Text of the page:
Saturday March 12, 1864

The official order setting up the new top command of the United States Armies was announced. Major General Halleck was relieved at his own request as General-in-Chief, and named chief of staff. Lieutenant General Ulysses Grant was assigned to command of all the armies. Major General William T. Sherman was assigned to the Military Division of the Mississippi, commanding the Departments of the Ohio, the Cumberland, the Tennessee, and the Arkansas. Major General J.B. McPherson replaced Sherman in command of the Department and Army of the Tennessee.

On the Mississippi River, Major General Nathaniel Banks led his army, and gunboats, up the Red River into the heart of Louisiana in the “Red River Campaign.”

Confederate President Jefferson Davis suspended the execution of a deserter.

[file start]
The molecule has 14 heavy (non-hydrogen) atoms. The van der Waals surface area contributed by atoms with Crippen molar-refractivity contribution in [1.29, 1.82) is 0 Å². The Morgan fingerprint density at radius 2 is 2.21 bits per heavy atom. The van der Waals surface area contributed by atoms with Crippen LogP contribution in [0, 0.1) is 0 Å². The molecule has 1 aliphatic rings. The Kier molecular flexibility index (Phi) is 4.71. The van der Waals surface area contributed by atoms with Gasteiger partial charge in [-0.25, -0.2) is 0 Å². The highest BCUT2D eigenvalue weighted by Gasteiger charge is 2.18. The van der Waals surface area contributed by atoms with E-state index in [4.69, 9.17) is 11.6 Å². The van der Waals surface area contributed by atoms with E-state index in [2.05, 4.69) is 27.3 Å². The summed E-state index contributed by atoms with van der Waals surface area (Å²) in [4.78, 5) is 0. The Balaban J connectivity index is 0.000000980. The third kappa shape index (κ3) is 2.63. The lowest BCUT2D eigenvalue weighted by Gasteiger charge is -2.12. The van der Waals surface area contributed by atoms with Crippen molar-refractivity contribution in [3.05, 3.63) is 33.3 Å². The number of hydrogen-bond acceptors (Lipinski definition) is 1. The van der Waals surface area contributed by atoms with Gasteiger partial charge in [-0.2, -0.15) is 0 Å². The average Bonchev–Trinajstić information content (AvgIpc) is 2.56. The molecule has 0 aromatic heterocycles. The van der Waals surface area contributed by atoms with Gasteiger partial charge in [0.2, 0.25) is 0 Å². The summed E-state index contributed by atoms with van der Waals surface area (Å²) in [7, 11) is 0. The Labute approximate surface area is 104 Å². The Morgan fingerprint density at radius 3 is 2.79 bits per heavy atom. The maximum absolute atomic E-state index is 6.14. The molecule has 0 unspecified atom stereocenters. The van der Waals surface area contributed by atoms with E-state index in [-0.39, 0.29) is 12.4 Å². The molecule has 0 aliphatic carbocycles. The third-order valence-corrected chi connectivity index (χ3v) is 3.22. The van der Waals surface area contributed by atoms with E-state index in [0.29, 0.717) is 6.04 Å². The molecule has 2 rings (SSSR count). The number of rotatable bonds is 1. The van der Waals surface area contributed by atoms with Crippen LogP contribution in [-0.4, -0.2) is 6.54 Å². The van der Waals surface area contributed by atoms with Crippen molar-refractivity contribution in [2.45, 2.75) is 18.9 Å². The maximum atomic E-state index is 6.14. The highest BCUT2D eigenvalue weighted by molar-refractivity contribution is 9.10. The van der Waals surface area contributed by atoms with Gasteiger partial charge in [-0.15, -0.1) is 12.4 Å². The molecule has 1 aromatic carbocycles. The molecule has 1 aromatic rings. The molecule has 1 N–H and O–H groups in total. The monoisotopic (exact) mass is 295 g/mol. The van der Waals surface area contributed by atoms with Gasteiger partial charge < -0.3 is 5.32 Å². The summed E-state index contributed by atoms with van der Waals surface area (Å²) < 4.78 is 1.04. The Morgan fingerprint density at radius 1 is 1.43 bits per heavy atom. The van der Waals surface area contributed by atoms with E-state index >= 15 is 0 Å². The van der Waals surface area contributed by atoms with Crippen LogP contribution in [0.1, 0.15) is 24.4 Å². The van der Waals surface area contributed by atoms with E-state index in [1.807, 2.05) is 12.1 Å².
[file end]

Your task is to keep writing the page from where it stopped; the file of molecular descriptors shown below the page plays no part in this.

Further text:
Sunday March 13, 1864

     Skirmishing occurred at Cheek’s Cross Roads and Spring Hill, Tennessee; Carrollton, Arkansas; and Los Patricios, Texas.

Federal Major General Nathaniel Banks’s army continued to make their way up the Red River into Louisiana.

Monday March 14, 1864

The advance of Major General Nathaniel Bank’s Red River expedition captured Fort De Russy near Simsport, Louisiana. Brigadier General Andrew Jackson Smith, with his troops from Sherman’s old command, did the job with little difficulty.

Skirmishing erupted at Bent Creek, Tennessee; Claysville, Alabama; Jones County, Mississippi; and Hopefield, Arkansas. Fort Sumter was hit by another bombardment, with 143 rounds fired by the Federals.